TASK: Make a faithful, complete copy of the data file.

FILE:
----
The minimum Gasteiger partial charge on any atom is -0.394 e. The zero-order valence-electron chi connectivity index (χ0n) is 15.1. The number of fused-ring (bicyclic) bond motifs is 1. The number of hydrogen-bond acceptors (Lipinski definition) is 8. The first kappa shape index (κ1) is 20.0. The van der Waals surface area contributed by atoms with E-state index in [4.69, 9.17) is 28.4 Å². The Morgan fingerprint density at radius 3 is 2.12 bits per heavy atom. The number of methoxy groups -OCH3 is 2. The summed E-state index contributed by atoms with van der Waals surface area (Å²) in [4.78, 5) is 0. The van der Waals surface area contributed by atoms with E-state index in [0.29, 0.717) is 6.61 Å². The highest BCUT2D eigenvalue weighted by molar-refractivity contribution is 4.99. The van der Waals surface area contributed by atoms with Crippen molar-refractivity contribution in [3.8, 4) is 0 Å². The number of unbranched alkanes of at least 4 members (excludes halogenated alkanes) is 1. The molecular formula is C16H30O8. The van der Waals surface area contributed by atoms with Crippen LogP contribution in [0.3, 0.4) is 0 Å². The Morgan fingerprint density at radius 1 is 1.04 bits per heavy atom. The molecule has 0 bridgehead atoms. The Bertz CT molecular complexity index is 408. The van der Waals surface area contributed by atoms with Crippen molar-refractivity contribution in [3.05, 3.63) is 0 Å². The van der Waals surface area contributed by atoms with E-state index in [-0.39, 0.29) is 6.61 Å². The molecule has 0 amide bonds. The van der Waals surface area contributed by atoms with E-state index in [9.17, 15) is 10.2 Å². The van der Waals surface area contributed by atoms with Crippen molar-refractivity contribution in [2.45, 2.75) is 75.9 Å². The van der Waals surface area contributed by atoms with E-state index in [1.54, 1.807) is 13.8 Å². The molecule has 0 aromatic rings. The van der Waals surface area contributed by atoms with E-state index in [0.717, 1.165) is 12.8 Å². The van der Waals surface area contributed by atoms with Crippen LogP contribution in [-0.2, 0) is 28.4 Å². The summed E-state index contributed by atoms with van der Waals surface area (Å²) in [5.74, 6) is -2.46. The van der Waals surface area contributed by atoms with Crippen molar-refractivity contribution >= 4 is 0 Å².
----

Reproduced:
The minimum Gasteiger partial charge on any atom is -0.394 e. The zero-order valence-electron chi connectivity index (χ0n) is 15.1. The number of fused-ring (bicyclic) bond motifs is 1. The number of hydrogen-bond acceptors (Lipinski definition) is 8. The first kappa shape index (κ1) is 20.0. The van der Waals surface area contributed by atoms with E-state index in [4.69, 9.17) is 28.4 Å². The Morgan fingerprint density at radius 3 is 2.12 bits per heavy atom. The number of methoxy groups -OCH3 is 2. The summed E-state index contributed by atoms with van der Waals surface area (Å²) in [4.78, 5) is 0. The van der Waals surface area contributed by atoms with E-state index in [0.29, 0.717) is 6.61 Å². The highest BCUT2D eigenvalue weighted by molar-refractivity contribution is 4.99. The van der Waals surface area contributed by atoms with Crippen molar-refractivity contribution in [3.8, 4) is 0 Å². The number of unbranched alkanes of at least 4 members (excludes halogenated alkanes) is 1. The molecular formula is C16H30O8. The van der Waals surface area contributed by atoms with Crippen LogP contribution in [0.3, 0.4) is 0 Å². The Morgan fingerprint density at radius 1 is 1.04 bits per heavy atom. The molecule has 0 bridgehead atoms. The Bertz CT molecular complexity index is 408. The van der Waals surface area contributed by atoms with Crippen molar-refractivity contribution in [3.05, 3.63) is 0 Å². The van der Waals surface area contributed by atoms with E-state index in [-0.39, 0.29) is 6.61 Å². The molecule has 0 amide bonds. The van der Waals surface area contributed by atoms with E-state index in [9.17, 15) is 10.2 Å². The van der Waals surface area contributed by atoms with Crippen molar-refractivity contribution in [2.45, 2.75) is 75.9 Å². The van der Waals surface area contributed by atoms with E-state index in [1.54, 1.807) is 13.8 Å². The molecule has 0 aromatic rings. The van der Waals surface area contributed by atoms with E-state index in [0.717, 1.165) is 12.8 Å². The van der Waals surface area contributed by atoms with Crippen LogP contribution in [-0.2, 0) is 28.4 Å². The summed E-state index contributed by atoms with van der Waals surface area (Å²) in [5.74, 6) is -2.46. The van der Waals surface area contributed by atoms with Crippen molar-refractivity contribution >= 4 is 0 Å².